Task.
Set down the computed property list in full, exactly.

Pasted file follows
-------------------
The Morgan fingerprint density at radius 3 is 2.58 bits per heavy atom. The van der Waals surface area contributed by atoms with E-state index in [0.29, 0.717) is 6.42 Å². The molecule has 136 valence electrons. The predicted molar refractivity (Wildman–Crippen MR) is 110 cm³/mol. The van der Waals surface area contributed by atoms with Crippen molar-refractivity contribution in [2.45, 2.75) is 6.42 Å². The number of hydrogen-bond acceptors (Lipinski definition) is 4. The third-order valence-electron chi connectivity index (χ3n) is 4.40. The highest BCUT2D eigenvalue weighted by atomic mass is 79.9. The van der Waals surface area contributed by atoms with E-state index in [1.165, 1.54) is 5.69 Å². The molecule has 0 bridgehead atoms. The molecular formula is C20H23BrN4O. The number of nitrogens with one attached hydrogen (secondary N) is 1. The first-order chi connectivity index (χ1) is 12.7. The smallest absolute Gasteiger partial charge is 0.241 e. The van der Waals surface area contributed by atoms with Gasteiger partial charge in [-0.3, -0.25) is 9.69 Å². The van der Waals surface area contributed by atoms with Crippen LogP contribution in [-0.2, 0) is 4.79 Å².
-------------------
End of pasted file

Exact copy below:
The Morgan fingerprint density at radius 3 is 2.58 bits per heavy atom. The van der Waals surface area contributed by atoms with E-state index in [0.29, 0.717) is 6.42 Å². The molecule has 136 valence electrons. The predicted molar refractivity (Wildman–Crippen MR) is 110 cm³/mol. The van der Waals surface area contributed by atoms with Crippen molar-refractivity contribution in [2.45, 2.75) is 6.42 Å². The number of hydrogen-bond acceptors (Lipinski definition) is 4. The third-order valence-electron chi connectivity index (χ3n) is 4.40. The highest BCUT2D eigenvalue weighted by atomic mass is 79.9. The van der Waals surface area contributed by atoms with E-state index in [1.165, 1.54) is 5.69 Å². The molecule has 0 bridgehead atoms. The molecular formula is C20H23BrN4O. The number of nitrogens with one attached hydrogen (secondary N) is 1. The first-order chi connectivity index (χ1) is 12.7. The smallest absolute Gasteiger partial charge is 0.241 e. The van der Waals surface area contributed by atoms with Gasteiger partial charge in [-0.3, -0.25) is 9.69 Å². The van der Waals surface area contributed by atoms with Crippen LogP contribution in [-0.2, 0) is 4.79 Å².